Grape Lady

by Alice Woodrome


The grape lady—that’s what we called Sadie Mullins before we knowed her name. She was old—real old. Sadie always had her snow-white hair up in a bun, and I never seen her exceptin’ she had an apron tied ‘round her bony middle. But she kept to herself so we dint see her much.

My big sister, Susie, and me walked past her stone house down on Deer Creek every school day. It was on the way to the main road where we’d catch the bus to our school in town. Her old house needed fixin’, but it fit her. People said she lived there her whole life—born there, even. Once we seen Sadie out front waterin' a plant by her door. She walked bent over, leaning on a walking stick. Everything she done was in slow motion.

A time or two we seen her tendin’ the grape vines what growed on an arbor and shaded the front of her house. Some kids said she made wine with her grapes, but them kids tole lots of stories ‘bout people, and only some of them was true. To Susie and me, she was just a cranky old lady who stood ‘tween us and the sweetest grapes we ever tasted.

The grapes on her arbor were fat and so dark they was almost black. We knowed they was sweet because sometimes Susie and me, we'd sneak a few when they got ripe. We'd eat as many as we could right there off the vine. When we heard the door open, we'd grab a handful and run off. Not that we was scared of the grape lady or nothin’; she never coulda caught us. But we heard her hollerin’ at us to stop as we ran away. I felt a little bad for eatin’ her grapes, but they was just so sweet.

Susie said we was savin’ them from becomin’ wine and so we was really helpin’ the grape lady, 'cause everybody knows drinkin’ wine’s a sin. Susie had a way of explainin’ things.

One day Susie and me was doin’ like we always done when the grapes was ready to eat. I just put a big grape in my mouth, its juice burstin’ so sweet it almost hurt. That’s when I heard the grape lady right behind us. She'd been ‘round the corner of the old house and not inside this time, so we dint see her creepin’ up. She stood twixt us and the road with that walkin’ stick pointed straight at my nose. We could of got away quick as a bunny, but she stopped us by callin’ out, "Shall I tell your mama you been stealin’ from me?"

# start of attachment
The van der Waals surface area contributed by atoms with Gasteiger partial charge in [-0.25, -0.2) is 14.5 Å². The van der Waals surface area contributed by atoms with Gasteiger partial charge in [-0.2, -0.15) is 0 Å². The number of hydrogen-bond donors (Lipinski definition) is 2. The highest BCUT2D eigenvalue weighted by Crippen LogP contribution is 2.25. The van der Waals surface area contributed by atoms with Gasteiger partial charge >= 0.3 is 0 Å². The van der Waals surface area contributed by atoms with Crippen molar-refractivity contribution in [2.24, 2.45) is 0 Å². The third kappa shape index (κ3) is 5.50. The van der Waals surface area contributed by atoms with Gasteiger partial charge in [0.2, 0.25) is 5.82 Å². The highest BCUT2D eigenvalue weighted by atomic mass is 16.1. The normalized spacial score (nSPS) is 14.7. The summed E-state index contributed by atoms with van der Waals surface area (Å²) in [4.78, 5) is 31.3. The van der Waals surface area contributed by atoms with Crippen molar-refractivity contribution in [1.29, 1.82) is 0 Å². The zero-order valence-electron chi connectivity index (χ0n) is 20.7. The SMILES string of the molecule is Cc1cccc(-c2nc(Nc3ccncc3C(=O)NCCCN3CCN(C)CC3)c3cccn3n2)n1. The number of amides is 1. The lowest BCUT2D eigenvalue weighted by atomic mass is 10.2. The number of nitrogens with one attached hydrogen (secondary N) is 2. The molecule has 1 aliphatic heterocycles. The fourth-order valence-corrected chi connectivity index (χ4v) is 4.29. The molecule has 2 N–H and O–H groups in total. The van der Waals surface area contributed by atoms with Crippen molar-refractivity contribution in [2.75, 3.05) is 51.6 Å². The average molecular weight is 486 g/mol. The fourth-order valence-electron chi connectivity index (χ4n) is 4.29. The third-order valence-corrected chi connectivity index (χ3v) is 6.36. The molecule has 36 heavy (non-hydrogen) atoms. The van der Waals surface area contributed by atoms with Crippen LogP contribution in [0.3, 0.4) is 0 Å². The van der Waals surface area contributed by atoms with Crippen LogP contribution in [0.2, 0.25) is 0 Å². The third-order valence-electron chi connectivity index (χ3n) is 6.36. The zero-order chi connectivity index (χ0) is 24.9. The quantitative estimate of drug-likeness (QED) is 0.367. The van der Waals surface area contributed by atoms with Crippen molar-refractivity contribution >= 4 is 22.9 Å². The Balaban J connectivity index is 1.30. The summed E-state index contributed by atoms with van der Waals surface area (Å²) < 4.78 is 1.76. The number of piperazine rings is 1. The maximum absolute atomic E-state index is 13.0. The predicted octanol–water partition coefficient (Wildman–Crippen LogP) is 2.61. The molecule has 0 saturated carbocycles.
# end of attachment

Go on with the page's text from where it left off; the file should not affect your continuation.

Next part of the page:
I swallowed the grape even though it wasn't hardly chewed. "Oh, no, please ma'am, we're awful sorry," I said. "We dint think you'd mind us tastin’ yer grapes." I knowed she wasn’t fooled even fore she said so, but bein’ caught red-handed like that sort of threw me.

"Ya think lyin’ fixes thievin’?”

We just hanged our heads. "No, ma'am,” we both said.

She put one hand on her hip and squinted at us. “I’m sure your mama won’t think so.”

Mama would be mad as a hornet if she knowed what we done—specially about the lyin’. Mama dint abide none of that, and we’d be lucky if all we got was a lickin’.

“Please don’t tell Mama,” Susie said. “We promise we won’t never do it again.”

“A promise won’t make it right, will it? The old lady said. “There’s still the stolen grapes. Ya can’t give ‘em back, can ya?”

She had us there. “No, ma’am.” Susie and me looked at the ground again.

“I suppose you could pay for them.”

Pay for ‘em? We didn’t have no money to pay for all the grapes we been stealin’. I looked at Susie. She was about to cry.

“I might consider not tellin’ your mama on one condition,” the grape lady said. “You can work to pay for the fruit you stole and we’ll be even. Got me a garden patch out back that needs weedin’. If you do a good job, that might just make us square.”

We worked real hard in that garden, Susie and me, so the grape lady wouldn't tell Mama what we done. She brought us out sweet tea and sat in a lawn chair to watch, tellin’ us all about when she was a young’un like us. She used to chase lightnin’ bugs and put ‘em in a mason jar just like we did. I liked the story ‘bout catchin’ crawdads down at the creek and boilin' ‘em up her own self ‘till they was red.

When I tole her we wasn’t loud to turn on the cookstove, she said her mama died when she was ten. She had to quit goin’ to school then to take care of her pa and their garden. We learnt a lot about Sadie Mullins ‘sides her name when we was pulling weeds. She’d been livin' in that house all by her lonesome ever since her pa died. Dint never have a mister of her own.

She tole Susie and me that if'n we asked, she would’ve let us eat them grapes anytime we was wantin’ to and she wouldn’t make us pull no weeds to pay for'm. She even sent a pint of grape jelly home with us to give to Mama.

THE END


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